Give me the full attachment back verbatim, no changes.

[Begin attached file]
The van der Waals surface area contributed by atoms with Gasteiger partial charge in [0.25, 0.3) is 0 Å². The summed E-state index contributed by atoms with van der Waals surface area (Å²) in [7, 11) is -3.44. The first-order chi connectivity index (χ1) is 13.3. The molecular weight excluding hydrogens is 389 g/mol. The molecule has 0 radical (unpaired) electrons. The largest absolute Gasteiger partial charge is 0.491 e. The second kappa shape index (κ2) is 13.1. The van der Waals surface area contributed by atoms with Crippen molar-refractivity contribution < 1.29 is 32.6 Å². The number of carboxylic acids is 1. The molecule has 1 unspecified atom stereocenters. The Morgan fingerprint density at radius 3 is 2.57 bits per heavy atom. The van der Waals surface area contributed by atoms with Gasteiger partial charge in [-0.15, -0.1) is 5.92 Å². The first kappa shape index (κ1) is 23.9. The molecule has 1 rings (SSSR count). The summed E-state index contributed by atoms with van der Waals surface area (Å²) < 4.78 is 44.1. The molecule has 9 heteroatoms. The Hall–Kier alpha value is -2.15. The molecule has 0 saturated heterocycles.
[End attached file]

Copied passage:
The van der Waals surface area contributed by atoms with Gasteiger partial charge in [0.25, 0.3) is 0 Å². The summed E-state index contributed by atoms with van der Waals surface area (Å²) in [7, 11) is -3.44. The first-order chi connectivity index (χ1) is 13.3. The molecular weight excluding hydrogens is 389 g/mol. The molecule has 0 radical (unpaired) electrons. The largest absolute Gasteiger partial charge is 0.491 e. The second kappa shape index (κ2) is 13.1. The van der Waals surface area contributed by atoms with Crippen molar-refractivity contribution < 1.29 is 32.6 Å². The number of carboxylic acids is 1. The molecule has 1 unspecified atom stereocenters. The Morgan fingerprint density at radius 3 is 2.57 bits per heavy atom. The van der Waals surface area contributed by atoms with Gasteiger partial charge in [-0.15, -0.1) is 5.92 Å². The first kappa shape index (κ1) is 23.9. The molecule has 1 rings (SSSR count). The summed E-state index contributed by atoms with van der Waals surface area (Å²) < 4.78 is 44.1. The molecule has 9 heteroatoms. The Hall–Kier alpha value is -2.15. The molecule has 0 saturated heterocycles.